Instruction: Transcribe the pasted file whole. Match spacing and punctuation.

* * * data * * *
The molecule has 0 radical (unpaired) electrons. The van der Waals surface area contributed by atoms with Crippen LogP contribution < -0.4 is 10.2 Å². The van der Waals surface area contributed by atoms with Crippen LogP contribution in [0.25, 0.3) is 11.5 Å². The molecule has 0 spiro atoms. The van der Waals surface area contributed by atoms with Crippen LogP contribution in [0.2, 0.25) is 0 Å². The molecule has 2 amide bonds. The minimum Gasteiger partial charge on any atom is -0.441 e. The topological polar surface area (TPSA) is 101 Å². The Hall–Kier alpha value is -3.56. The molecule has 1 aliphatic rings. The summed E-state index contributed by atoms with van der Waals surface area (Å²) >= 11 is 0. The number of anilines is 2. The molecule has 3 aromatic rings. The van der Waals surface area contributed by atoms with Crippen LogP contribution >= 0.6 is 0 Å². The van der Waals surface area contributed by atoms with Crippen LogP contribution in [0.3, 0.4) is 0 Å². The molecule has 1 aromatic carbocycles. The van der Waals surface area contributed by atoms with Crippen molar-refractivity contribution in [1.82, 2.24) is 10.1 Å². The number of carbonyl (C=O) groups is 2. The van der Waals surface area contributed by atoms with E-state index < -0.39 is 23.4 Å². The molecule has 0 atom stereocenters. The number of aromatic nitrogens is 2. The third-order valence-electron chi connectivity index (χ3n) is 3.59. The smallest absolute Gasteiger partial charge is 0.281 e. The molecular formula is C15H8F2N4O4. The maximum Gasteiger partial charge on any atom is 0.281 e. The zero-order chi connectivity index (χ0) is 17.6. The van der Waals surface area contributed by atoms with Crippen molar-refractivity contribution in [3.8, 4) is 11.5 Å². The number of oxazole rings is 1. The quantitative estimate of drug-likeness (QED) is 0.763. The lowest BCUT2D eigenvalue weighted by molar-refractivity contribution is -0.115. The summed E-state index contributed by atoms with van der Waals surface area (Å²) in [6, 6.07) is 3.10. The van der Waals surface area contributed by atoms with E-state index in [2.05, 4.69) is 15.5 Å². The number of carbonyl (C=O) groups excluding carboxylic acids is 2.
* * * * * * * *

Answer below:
The molecule has 0 radical (unpaired) electrons. The van der Waals surface area contributed by atoms with Crippen LogP contribution < -0.4 is 10.2 Å². The van der Waals surface area contributed by atoms with Crippen LogP contribution in [0.25, 0.3) is 11.5 Å². The molecule has 0 spiro atoms. The van der Waals surface area contributed by atoms with Crippen LogP contribution in [0.2, 0.25) is 0 Å². The molecule has 2 amide bonds. The minimum Gasteiger partial charge on any atom is -0.441 e. The topological polar surface area (TPSA) is 101 Å². The Hall–Kier alpha value is -3.56. The molecule has 1 aliphatic rings. The summed E-state index contributed by atoms with van der Waals surface area (Å²) >= 11 is 0. The number of anilines is 2. The molecule has 3 aromatic rings. The van der Waals surface area contributed by atoms with Crippen LogP contribution >= 0.6 is 0 Å². The van der Waals surface area contributed by atoms with Crippen LogP contribution in [0.3, 0.4) is 0 Å². The molecule has 1 aromatic carbocycles. The van der Waals surface area contributed by atoms with Crippen molar-refractivity contribution in [1.82, 2.24) is 10.1 Å². The number of carbonyl (C=O) groups is 2. The van der Waals surface area contributed by atoms with E-state index < -0.39 is 23.4 Å². The molecule has 0 atom stereocenters. The number of aromatic nitrogens is 2. The third-order valence-electron chi connectivity index (χ3n) is 3.59. The smallest absolute Gasteiger partial charge is 0.281 e. The molecular formula is C15H8F2N4O4. The maximum Gasteiger partial charge on any atom is 0.281 e. The zero-order chi connectivity index (χ0) is 17.6. The van der Waals surface area contributed by atoms with Crippen molar-refractivity contribution in [3.8, 4) is 11.5 Å². The number of oxazole rings is 1. The quantitative estimate of drug-likeness (QED) is 0.763. The lowest BCUT2D eigenvalue weighted by molar-refractivity contribution is -0.115. The summed E-state index contributed by atoms with van der Waals surface area (Å²) in [6, 6.07) is 3.10. The van der Waals surface area contributed by atoms with E-state index in [2.05, 4.69) is 15.5 Å². The number of carbonyl (C=O) groups excluding carboxylic acids is 2.